We’ve all felt lonely. Everybody feels lonely from time to time.
When we move to a new country, city, school. When there’s no one to hang around with in the weekend. We’ve all felt loneliness.
But over the last few decades, this occasional feeling of loneliness has become chronic for millions of people.
In the UK alone, statistics are that 60% of 18-34-years-old say that they often feel lonely.
In the US, 46% of the entire population feels lonely regularly.
We are living in the most connected time in human history, yet unprecedented numbers of people feel isolated and lonely.
Being lonely is not the same as being alone. You can be alone and feel great about yourself, and hate it when you are surrounded by people.
Loneliness is a subjective, individual experience, a feeling. If you feel lonely, you are lonely.
Loneliness is not only for one particular group of people. It can affect everybody: money, fame, beauty, social skills, power, and even great personalities. Loneliness is for everybody.
Loneliness is part of your biology. Nothing can protect you from it.
The downside of the modern world.
Today we move huge distances for new jobs, love or education, and we leave our social net behind.
We meet fewer people in person and less often
In the US, the mean number of close friends dropped from 3 in 1985 to 2 in 2011.
Most people stumble into chronic loneliness by accident. Without even realizing it. You reach adulthood and suddenly you’re busy all day long with work, university, romance, kinds, and Netflix.
The most convenient thing to sacrifice for all these, it’s your time with your closest friends. Until you wake up one day and realize that you feel isolated.
You want your connections back; you yearn for close relationships. But it’s hard to find close connections as adults, so just like that loneliness can become chronic.
How loneliness kills
Studies show that the stress that comes from chronic loneliness is among the unhealthiest things we can experience as humans.
It makes you age faster, makes cancer deadlier, Alzheimer’s advances faster and your immune system weakens out.
Chronic loneliness is as deadly as obesity and as deadly as smoking a pack of cigarettes per day.
“ ALL sources will be at the end of the article”
The most dangerous thing about loneliness its once it becomes chronic, it can become self-sustaining.
When loneliness becomes chronic your brain goes into self-preservation mode. It sees danger and hostility everywhere.
Some studies found that when you’re lonely, your brain is much more receptive and alert to social signals, while at the same time it’s getting clumsy and worse at interpreting them correctly.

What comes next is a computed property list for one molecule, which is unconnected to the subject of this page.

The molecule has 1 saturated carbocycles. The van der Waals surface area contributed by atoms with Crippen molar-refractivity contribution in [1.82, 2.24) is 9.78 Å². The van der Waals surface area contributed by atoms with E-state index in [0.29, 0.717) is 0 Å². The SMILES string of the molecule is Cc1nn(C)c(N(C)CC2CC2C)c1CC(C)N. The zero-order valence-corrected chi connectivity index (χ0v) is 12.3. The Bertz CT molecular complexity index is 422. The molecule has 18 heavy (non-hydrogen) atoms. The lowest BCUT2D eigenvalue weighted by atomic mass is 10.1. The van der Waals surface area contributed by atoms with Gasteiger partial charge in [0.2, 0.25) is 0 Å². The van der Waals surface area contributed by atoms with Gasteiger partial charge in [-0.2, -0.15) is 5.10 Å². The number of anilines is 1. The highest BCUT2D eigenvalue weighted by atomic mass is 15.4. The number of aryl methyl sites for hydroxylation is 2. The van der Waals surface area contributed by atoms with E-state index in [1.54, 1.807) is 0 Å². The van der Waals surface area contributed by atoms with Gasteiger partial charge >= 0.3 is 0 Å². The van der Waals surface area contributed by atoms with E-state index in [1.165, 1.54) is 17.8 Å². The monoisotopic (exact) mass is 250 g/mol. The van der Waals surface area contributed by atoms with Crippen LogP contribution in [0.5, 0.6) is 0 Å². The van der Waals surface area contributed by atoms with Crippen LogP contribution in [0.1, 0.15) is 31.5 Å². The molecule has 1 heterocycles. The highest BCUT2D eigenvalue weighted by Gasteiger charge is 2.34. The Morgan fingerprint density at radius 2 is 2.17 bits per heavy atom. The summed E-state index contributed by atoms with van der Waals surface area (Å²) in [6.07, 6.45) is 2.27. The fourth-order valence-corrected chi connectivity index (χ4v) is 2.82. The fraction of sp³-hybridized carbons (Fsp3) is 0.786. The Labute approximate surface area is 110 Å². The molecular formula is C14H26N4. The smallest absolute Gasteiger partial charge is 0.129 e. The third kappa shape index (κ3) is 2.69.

You start paying more attention to people, but you understand them less.
The part of the brain that recognizes faces and reads reactions gets out of tune and it can categorize neutral faces as hostile. Which makes it distrustful of others.
It makes you assume the worst in people and their intentions about you. Your brain becomes more self-centered to protect yourself.
How to combat loneliness?
If loneliness has become an issue and presence in your life, the first thing you should do is admit it and try to recognize the vicious cycle you may be trapped in.
Loneliness makes you sit far away from people, in class or at lunch. Not answering the phone when friends are calling and declining invitations until the invitations stop.
We all have a story about ourselves, and if your story becomes that people start excluding you.
Other people might pick up on that and so the outside world can become the way you feel about it. This is also part of the law of attraction.
This process usually takes years, you don’t realize it at first, and can end up in depression and a mental state that prevents connections, even if you are yearning for them.
The First thing to do to escape it is to accept that loneliness is totally normal feeling and there’s nothing to be ashamed of.
Everybody feels lonely at some point in their life. We’ve all been thru it, the experience is universal.
You can’t ignore your feelings and hope they’ll magically go away. But you can accept them and get rid of the cause.
Self-examine what you are focusing your attention on all the time. And check if you are selectively concentrating on negative things mostly.
Examine your thoughts about the world. Are you assuming the worst about others’ intentions? Do you enter a social situation and in your head already decided it will go bad?
Do you assume that others don’t want you around? Are you avoiding being hurt by not opening up?
If so, you should start giving others the benefit of the doubt. Assume that nobody is against you, and risk being open and vulnerable again. It’s the best thing you can start doing.
If after-all you are unable to solve the situation by yourself after you’ve given a try, the best thing you can do is reach for professional help. It’s not a sign of weakness, but one of courage. I can say I have personally done this and it worked out great.
Those are the best things to combat loneliness, we have all been there. It’s in our biology to be, but we also have a fundamental biological need for connection.